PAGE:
Hospital, Hospital stay

Advice if your baby is sick and has to stay in hospital in Japan

Our baby came down with bad bronchitis last week and there was a risk it could develop into pneumonia, so the doctor recommended for him to stay in hospital for one week in order to recover. Here is some advice based on our experience.

10 Tips for caring for your sick baby in hospital in Japan:

1. Ask questions – it is critical that you understand exactly what sickness your baby has, why your baby has to stay in hospital, how long, medicine, schedule, etc. This is especially important if you are in a country where you don’t understand the language such as Japan. If you don’t understand something, ask the doctor or nurse to write it down and search the technical terms on the internet.

2. Stay with your child at all times. You may not realise, but when your baby is in hospital, they cannot leave the baby cot if they have a drip in their arm. So if you need to go to the toilet or get some food, many babies cry and become really stressed if you leave them there. So you need to stay there 24 hours by their side. Many of the parents in the hospital wouldn’t go to the toilet until they were really busting, or wait until their baby went to sleep so they could quickly go to the toilet or buy some food. If you do have to go, explain to your child in advance and try to be quick.

3. Stay with your baby during tests. In Japan, they will ask you to wait outside if they are taking a blood test or putting the drip in. It is extremely traumatic for your child and can take a while to find the vein. Personally I insisted to be in the room with my baby, even if there was nothing I could do but to stroke his head (however the doctor became nervous with me there and asked me to stand outside!)

4. Ask your spouse or family for help. As mentioned above, your baby will want you by their side 24 hours a day, and will cry even if you need to go to the toilet. Ask your family and friends for support or to come and look after your child for a few hours, so you can at least go and have a shower or get a proper dinner.

5. Arrange time off work. If you work full-time, contact your company straight away to explain what has happened, and if possible cancel your meetings. Once your baby gets home he will still need time to recover, so you won’t be able to take him to nursery school straight away (and therefore cannot return to work). For us, our baby was in hospital for 1 week and then at home for 1 week, so my husband and I alternated and took 2 weeks off work.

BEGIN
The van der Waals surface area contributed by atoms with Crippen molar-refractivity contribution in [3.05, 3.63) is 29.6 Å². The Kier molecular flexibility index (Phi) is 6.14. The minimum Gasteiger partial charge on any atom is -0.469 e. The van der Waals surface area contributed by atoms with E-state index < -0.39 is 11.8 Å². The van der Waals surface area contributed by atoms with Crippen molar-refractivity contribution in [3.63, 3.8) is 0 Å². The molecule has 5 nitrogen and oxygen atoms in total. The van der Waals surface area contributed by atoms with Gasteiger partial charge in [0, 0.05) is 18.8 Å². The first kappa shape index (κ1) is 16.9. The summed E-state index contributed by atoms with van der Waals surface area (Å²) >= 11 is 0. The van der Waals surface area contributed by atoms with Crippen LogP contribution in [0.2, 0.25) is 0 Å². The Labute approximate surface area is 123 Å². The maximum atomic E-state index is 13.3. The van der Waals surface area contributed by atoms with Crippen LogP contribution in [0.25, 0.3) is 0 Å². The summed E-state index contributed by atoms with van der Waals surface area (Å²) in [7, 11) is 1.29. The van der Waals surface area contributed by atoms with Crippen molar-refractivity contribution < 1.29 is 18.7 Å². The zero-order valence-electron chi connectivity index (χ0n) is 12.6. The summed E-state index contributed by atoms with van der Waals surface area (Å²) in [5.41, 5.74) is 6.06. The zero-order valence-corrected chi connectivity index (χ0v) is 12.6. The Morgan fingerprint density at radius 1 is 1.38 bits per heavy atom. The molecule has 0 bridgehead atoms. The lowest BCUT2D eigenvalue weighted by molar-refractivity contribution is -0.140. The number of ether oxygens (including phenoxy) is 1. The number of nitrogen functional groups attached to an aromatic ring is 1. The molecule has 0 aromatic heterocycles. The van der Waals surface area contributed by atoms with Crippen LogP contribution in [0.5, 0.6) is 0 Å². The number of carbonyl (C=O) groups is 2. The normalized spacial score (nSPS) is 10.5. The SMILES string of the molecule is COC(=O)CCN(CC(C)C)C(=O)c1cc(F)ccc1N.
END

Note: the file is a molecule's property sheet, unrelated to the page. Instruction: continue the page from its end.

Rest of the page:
6. Location – Try to choose a hospital near your home. Most hospitals will not allow the parents to shower there, so if you live close by it makes it easier so you can go home for a quick shower and to get supplies (food and nappies, etc).

7. Toys – bring all your baby’s toys and books from home to keep him company and as comfortable as possible.

8. iPad – this was invaluable to keep our baby preoccupied and happy. Particularly when he was having medical examinations.

9. Visitors – wonderful to have visitors, lifts spirits, especially when your baby is recovering and has more energy (thank you Noriko, Jun, Izumi and Ima for visiting!!)

10. Lots of love!

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4 thoughts on “Advice if your baby is sick and has to stay in hospital in Japan

  1. Beauty Box says:

    Sounds like you had a very stressful time while your baby was in hospital. Happy to know you got through it and thanks for the advice!

    1. Kate says:

      Thanks Yuming! Lovely beauty blog:)

  2. TJ says:

    Hi, My family and I will be staying in Tokyo for 5 years. We will be bringing our 3 month old baby with us. I am quite worried of the availability of western medicines in Tokyo. Would you know if the vaccines are the same?

    1. Kate says:

      Hi TJ, the vaccination schedule is quite different in Japan compared to other countries. Here is the Japanese vaccination schedule for 2014:
      http://www.nih.go.jp/niid/images/vaccine/schedule/2014/EN20140401.pdf

      If you’d like to follow the vaccination schedule from your own country, I would recommend making an appointment with Dr Karl Che, or Dr Lomax who is a GP at Tokyo Medical and Surgical Clinic. I have heard they are wonderful doctors and very experienced with expats and have knowledge of vaccinations schedules in other countries. In terms of medicine available in Japan, I would recommend bringing with you medicine that is common in your country, as everything is written in Japanese here and there are many drugs which are not available over the counter here. If you have any questions I would recommend talking with your doctor once you arrive in Japan – you can always bring medicine with you on your next trip or ask family to send it over. Hope this helps and have a wonderful stay in Tokyo with your baby! Kate

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